Norman — College football teams are allowed 15 practices each spring. Oklahoma’s theme for the one month period is to pack as much into those workouts as possible.
After four practices, that seems to be the case.
“We’re constantly on the field. Everyone is doing something all the time because there’s so many reps,” cornerback Demontre Hurst said following Wednesday’s practice. “It feels like it’s going to be 25 or 30 practices. It’s tiring.”
It’s not that amount of time on field that has changed for the Sooners. It’s how they are doing things.
This spring, OU has divided the squad into two units and split the field in half at the 50-yard line or sent units to a separate practice field. One unit works on one side, while other does the same.
It’s something Sooner coach Bob Stoops picked up last spring during a visit with Alabama’s coaching staff. It seemed to work pretty well for the Crimson Tide, who won a national championship last season.
“We coaches get together here and there, share ideas and usually there are always different ways of looking at things and seeing things through someone else’s eyes and that is what coaches do to a degree, “ Stoops said. “So it just depends on who it is.”
Stoops brought this one back from Tuscaloosa, Ala. Meanwhile, Boise State coach Chris Peterson will visit a couple of Sooner practices next week to pick up some ideas.
One he might pick up on is the split-field practice philosophy. Players admit the first four practices have been a shock to the system, but that’s because down time has pretty much been eliminated.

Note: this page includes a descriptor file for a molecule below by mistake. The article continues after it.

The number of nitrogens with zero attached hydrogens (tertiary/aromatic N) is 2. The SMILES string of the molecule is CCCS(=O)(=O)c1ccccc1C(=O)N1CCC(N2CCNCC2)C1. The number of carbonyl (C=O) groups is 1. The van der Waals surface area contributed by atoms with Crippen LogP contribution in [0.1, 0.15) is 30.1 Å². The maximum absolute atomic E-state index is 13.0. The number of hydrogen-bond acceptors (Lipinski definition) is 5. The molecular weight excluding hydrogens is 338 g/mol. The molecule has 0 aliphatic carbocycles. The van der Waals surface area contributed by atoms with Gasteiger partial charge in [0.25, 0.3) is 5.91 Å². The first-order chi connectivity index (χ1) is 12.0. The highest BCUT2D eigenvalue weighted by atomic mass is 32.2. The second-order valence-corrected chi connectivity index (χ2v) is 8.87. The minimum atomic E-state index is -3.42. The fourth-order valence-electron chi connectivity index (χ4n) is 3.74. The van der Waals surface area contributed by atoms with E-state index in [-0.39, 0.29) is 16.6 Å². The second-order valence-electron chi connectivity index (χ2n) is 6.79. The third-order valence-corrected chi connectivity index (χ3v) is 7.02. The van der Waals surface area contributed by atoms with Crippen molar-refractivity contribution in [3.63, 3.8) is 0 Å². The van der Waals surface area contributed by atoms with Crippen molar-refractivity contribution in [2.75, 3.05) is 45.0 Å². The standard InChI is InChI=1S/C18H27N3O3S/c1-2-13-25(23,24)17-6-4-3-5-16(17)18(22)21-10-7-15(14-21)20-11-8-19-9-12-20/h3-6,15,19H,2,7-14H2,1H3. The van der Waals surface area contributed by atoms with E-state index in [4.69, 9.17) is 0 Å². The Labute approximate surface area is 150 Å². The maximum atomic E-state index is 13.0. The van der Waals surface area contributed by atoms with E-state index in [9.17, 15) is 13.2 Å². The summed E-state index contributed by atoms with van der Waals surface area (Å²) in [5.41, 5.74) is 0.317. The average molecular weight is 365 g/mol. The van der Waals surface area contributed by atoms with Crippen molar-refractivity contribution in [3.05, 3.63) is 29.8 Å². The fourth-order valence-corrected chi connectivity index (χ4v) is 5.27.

“Coaches don’t want to see guys standing around. No more second team waiting around for the first team to get done,” running back Mossis Madu said. “It’s a thing where everyone is doing something all the time.”
Packing as much into the spring training schedule as possible has become a necessity. These 15 practices aren’t so much designed to polish units as much as they are to develop players. Established starters might not need to go 75 plays in a scrimmage. A guy coming out of redshirt or someone trying to break into the starting lineup needs every play he can get.
Defensive tackle Jamarkus McFarland is trying to make that jump.
“This spring everything is fast paced as we are splitting up and everybody is getting extra reps,” McFarland said. “The coaches are getting a real good look at what everybody has, because they saw us coming out of high school but now we are at OU and they want to see what kind of talent we have going into next season. We are just grinding.”
How well it pays off won’t be known until September, but players agree this won’t be a spring of leisure.
“It feels like we’re doing double what we’ve been doing in practice,” wide receiver Ryan Broyles said.
John Shinn 366-3536 firstname.lastname@example.org